Much like in Spartan society, females in Athens were involved in athletics. Activities that were common among girls in both societies were racing at Olympia, wrestling with the boys, schooling at the House of Sappho, dancing around Orthia’s altar at Sparta, carrying baskets in great festivals, weaving in the garden, and worshipping the goddesses (149). For female slaves life was different, but in some cases marriage meant enslavement because married women often lived in utter seclusion (Seltman 111). The experiences of characters such as Sophocles’ Electra and Antigone represent this type of treatment. Other playwrights took different approaches in portraying females, such as Aristophanes who created the character of Lysistrata, the clever heroine who empowered the women of Athens to demand peace.

The historical and cultural elements of the Spartan and Athenian societies provide a realistic representation of Ancient Greece separate from that which has been provided by literature and myth. The beauty and sexual qualities of female mythological figures made it hard for women, along with the depictions of faithful and subservient wives and maidens. Fortunately, there seems to be a balance among the submissive and dominating female figures. All of the sources that provide scholars with information are unique in form and content, making it a difficult process to analyze the role of women in Ancient Greece. It isn’t possible to form a conclusive statement, because the topic will continue to be discussed and rediscovered. Greece will always be a subject of fascination and the role of women, as it flourishes and changes over time, will also demand historical information from the period. During Antiquity, women faced many problems that are distinct from the problems women face today, but they also faced many of the same challenges. Today women are still forced to conform to the stereotypes that society creates, but at least they have the opportunity to write about their experiences.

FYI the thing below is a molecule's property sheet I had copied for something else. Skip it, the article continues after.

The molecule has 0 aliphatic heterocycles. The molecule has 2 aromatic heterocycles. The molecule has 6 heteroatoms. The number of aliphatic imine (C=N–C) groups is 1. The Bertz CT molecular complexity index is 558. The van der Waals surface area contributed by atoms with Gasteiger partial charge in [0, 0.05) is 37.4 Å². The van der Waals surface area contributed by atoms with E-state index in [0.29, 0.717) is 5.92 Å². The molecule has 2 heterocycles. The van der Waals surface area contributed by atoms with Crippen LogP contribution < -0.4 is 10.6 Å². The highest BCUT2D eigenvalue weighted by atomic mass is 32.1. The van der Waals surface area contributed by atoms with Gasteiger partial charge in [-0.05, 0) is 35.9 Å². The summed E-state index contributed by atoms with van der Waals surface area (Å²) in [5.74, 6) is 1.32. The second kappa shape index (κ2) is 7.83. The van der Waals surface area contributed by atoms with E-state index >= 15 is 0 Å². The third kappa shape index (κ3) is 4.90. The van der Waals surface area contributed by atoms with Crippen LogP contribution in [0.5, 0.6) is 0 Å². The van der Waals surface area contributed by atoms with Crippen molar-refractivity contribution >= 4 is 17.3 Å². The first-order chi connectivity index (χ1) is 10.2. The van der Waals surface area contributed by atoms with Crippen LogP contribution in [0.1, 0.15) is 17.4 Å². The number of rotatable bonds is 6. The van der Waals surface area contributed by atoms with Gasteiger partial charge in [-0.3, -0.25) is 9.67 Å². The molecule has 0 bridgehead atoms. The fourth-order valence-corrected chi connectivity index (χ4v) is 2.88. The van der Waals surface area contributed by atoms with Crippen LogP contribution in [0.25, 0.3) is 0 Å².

Works Cited

Bolen, Jean Shinoda. Goddesses in Everywoman.: A New Psychology of Women. New York; NY, 1984. 15-17.

Lefkowitz, Mary R., and Maureen B. Fant. Women’s Life in Greece and Rome. Maryland: Baltimore, 1982.

Fantham, Elaine, Helen Peet Foley, Natalie Boymel Kampen, Sarah B. Pomeroy, and Alan H. Shapiro. Women in the Classical World. New York, 1994.

Garland, Robert. “Mother and Child in the Greek World.” History Today 36.3 (1986):40.
Latimore, Richmond. The Odyssey of Homer: A Modern Translation. New York: Evanston, 1967.29.

Katz, Marilyn A. “Sappho and Her Sisters: Women in Ancient Greece.” Journal of Women in Culture & Society 25.2 (2000): 505-532.

Murnaghan, Sheila. Introduction. Odyssey. By Homer.Trans. Stanley Lombardo. Cambridge, 2000. xl-lxiii.

Pantel, Pauline Schmitt, ed. A History of Women in the West: I. From Ancient Goddesses to Christian Saints. Massachusetts: Cambridge, 1992. 18-33.

Pomeroy, Sarah B. Goddesses, Whores, Wives and Slaves: Women in Classical Antiquity. New York. 1975.

Seltman, Charles. Women in Antiquity. 1956. Connecticut: Westport, 1979.

Sappho. The Lyric Songs of the Greeks; the extant fragments of Sappho, Alcaeus, Anacreon, and the minor Greek monodists. Trans. William Peterson. Boston: Badger, 1918. 13-50. < http://www.classicpersuasion.org/pw/sappho/sappeter.htm>

Acknowledgements: Andrew J. Liegel for his dedication to the collection of source material and to portions of the research done on Athenian Society.